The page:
Keep an eye on whether your bermudagrass is thirsty! One way to tell, is if the blades bow down a little. Bermudagrass is among the most water-efficient of turf and generally only needs to be watered once a week, or twice at most. The correct watering depth is around six inches. This promotes deeper root growth. If you want to test your level of watering, take a screwdriver and push it into the soil. If you can push it down without much difficulty, then the watering you’ve done is enough. If not, then water again to make sure your bermudagrass has been saturated. 

3. Aerating

This is something that needs to be done once a year, and early summer is the perfect time, as this is when the grass grows fastest. In order to aerate your lawn, you will take an aerator, which pokes thousands of holes down into the soil. This process allows water, oxygen, and other nutrients to reach down to the roots. Many people prefer to rent a core aerator to complete this process.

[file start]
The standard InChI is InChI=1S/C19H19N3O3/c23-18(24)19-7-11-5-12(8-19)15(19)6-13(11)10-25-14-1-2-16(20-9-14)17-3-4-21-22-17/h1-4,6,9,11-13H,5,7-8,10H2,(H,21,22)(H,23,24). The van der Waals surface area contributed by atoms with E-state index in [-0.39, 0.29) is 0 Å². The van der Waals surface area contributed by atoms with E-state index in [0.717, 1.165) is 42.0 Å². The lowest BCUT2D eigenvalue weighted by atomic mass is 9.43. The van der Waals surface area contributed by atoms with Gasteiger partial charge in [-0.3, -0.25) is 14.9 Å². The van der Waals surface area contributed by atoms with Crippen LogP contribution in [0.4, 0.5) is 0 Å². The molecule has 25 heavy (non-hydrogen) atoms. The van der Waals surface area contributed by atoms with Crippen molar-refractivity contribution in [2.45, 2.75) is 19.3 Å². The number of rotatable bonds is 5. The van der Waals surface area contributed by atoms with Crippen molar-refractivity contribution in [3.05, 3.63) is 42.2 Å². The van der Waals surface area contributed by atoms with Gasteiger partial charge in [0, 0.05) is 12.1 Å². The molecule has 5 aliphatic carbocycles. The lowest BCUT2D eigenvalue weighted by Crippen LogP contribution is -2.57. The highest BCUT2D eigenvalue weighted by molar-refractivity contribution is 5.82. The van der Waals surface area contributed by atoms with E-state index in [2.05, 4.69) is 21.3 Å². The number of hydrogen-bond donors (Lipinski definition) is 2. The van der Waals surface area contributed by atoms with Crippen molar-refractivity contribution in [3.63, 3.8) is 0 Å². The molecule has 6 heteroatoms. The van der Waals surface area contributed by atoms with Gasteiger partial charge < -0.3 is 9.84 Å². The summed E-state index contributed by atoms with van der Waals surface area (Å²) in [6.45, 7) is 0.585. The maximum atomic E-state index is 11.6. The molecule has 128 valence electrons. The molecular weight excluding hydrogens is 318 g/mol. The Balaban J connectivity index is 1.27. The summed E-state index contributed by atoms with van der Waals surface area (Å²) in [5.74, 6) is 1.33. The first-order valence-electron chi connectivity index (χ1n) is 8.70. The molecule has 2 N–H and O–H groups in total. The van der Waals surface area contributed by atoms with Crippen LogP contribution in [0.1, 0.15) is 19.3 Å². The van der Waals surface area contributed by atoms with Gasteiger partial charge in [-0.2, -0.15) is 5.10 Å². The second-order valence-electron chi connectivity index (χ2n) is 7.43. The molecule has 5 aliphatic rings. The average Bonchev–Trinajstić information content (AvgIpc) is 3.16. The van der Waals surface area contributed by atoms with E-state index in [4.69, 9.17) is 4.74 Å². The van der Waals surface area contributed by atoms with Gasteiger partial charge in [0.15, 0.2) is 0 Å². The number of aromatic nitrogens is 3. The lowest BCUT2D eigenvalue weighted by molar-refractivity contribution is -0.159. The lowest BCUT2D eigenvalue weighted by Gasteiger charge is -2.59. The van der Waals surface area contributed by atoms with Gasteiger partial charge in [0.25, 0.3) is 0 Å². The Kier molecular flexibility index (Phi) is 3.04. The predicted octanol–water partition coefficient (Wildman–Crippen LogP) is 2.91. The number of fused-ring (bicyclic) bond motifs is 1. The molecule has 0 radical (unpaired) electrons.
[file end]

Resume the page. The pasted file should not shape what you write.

4. Monitoring yard activities

Backyard BBQs are a must in the summer. The problem is keeping the party from ruining your grass. Make sure you are monitoring the placement of your bbq and not letting it kill the bermudagrass beneath it. Moving it from one area of the yard to another periodically does the trick. 

Be sure to read our care FAQ’s for more information.

At West Coast Turf, we are experts in Arizona sod and all Western sod. Please contact us for any of your needs, large or small. https://www.westcoastturf.com/

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18
Apr

Spring Transition for Your Arizona and California Sod

Spring Transition